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Maintaining "The John Street Polish" tradition!

Click on each image for a closer look!
Above, we have a scene captured by TRHA volunteer Lance Gleich from earlier in the summer when it was warm enough for shorts to be worn! A weekend miniature railway crew wipes down TRHA locomotive #3 after a day's duty of giving train rides.
Steam locomotives work on a "total loss" lubrication system where the steam cylinder oil is exhausted with the used steam up the smokestack. The resulting combination of oil and soot makes an excellent if messy rust-resistant coating over everything. This is one reason working steam locomotives were commonly painted black. When a locomotive for reasons of pride of corporate ownership was dressed in colour, much effort was expended to keep the machine looking good. The Canadian Pacific John St Roundhouse was, in pre-WWII days known for the splendid condition of its passenger locomotive fleet, which was said to have "The John St. Polish".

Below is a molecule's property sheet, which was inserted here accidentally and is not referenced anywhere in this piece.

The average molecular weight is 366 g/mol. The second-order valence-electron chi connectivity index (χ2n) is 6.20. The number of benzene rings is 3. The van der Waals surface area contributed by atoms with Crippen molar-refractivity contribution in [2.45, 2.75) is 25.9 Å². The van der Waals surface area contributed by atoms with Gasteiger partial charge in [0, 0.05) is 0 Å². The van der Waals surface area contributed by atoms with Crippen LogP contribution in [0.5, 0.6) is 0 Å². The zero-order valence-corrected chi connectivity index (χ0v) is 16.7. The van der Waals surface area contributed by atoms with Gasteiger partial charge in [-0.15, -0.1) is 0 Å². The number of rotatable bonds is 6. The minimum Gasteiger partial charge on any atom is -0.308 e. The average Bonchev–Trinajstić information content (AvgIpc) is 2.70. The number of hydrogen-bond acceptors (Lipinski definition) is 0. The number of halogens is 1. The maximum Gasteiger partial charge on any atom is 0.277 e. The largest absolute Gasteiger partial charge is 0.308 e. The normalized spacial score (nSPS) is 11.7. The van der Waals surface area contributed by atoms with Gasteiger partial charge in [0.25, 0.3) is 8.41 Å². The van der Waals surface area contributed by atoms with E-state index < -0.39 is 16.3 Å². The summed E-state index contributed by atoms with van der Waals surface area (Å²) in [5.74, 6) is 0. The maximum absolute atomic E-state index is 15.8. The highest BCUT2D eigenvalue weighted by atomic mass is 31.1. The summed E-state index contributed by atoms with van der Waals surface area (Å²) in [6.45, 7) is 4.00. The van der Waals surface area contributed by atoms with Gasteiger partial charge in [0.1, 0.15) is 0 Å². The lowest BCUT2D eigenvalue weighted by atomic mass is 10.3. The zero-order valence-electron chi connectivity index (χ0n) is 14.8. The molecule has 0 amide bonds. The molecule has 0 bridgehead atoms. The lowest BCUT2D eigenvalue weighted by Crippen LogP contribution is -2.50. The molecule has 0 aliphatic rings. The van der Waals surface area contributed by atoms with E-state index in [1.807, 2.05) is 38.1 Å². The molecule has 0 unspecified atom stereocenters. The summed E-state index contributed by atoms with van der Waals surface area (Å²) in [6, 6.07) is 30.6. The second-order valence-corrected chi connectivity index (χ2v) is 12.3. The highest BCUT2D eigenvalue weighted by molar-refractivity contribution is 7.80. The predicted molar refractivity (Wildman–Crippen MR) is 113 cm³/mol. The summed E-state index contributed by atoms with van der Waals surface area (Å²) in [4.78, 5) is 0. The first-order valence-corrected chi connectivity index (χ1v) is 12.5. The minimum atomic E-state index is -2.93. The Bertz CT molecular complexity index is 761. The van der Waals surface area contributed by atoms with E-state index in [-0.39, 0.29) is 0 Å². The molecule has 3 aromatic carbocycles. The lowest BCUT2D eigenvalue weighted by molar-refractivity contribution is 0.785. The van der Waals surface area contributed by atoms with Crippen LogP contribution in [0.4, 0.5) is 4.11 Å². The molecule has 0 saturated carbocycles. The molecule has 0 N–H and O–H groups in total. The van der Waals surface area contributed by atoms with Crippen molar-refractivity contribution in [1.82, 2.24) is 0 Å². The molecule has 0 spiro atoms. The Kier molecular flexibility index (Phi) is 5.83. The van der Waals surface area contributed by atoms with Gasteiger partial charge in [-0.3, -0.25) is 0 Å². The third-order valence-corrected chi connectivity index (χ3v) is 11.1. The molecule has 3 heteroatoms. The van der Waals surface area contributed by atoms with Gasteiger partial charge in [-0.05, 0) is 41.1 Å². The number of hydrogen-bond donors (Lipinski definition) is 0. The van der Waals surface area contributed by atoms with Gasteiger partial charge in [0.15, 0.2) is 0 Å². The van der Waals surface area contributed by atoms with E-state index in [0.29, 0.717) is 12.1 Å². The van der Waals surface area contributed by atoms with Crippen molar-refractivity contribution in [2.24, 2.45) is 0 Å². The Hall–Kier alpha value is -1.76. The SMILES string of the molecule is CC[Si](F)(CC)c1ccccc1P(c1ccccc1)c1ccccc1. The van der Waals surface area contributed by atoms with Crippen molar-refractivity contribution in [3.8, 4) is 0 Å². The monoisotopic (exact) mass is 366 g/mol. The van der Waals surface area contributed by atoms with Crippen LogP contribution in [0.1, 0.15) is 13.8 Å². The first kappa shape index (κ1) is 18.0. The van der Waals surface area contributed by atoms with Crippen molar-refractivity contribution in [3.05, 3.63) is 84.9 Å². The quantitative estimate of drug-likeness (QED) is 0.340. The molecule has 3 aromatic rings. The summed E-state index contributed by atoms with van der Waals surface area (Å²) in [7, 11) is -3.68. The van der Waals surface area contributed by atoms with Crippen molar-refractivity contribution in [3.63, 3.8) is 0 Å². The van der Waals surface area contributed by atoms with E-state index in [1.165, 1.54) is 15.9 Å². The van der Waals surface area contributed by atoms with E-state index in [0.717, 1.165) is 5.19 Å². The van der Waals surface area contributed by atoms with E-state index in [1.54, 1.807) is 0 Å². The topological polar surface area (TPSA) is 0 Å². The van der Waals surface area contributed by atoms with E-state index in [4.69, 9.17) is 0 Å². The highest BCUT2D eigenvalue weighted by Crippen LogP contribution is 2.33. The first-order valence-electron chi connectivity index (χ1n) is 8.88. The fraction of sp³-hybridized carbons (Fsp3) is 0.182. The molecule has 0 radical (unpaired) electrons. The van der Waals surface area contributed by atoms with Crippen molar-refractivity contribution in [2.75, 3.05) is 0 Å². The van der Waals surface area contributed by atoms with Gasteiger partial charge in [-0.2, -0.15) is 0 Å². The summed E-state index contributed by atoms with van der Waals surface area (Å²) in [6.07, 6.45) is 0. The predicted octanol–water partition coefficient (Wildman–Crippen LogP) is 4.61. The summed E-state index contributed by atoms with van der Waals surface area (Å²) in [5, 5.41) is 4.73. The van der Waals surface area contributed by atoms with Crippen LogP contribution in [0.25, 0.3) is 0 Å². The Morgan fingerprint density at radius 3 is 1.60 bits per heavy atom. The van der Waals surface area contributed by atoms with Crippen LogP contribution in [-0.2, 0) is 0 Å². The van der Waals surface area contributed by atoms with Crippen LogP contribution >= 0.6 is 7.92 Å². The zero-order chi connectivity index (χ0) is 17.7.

Canadian Pacific's #2816 "The Empress" is kept in this clean and shiny condition today as can be seen in the image below from the Canadian Pacific's photo gallery at their corporate website. Cleaning is also necessary to keep the bearings of exposed mechanical parts free from grit and dirt to extend the life of those parts. "Cleaner" was often a first step up the promotion ladder to fireman, then engineer.
The TRHA volunteers like to continue the "John St. Polish" tradition in a small way by keeping our #3 looking good.
Posting by Michael Guy; Pictures courtesy of Lance Gleich and Canadian Pacific.

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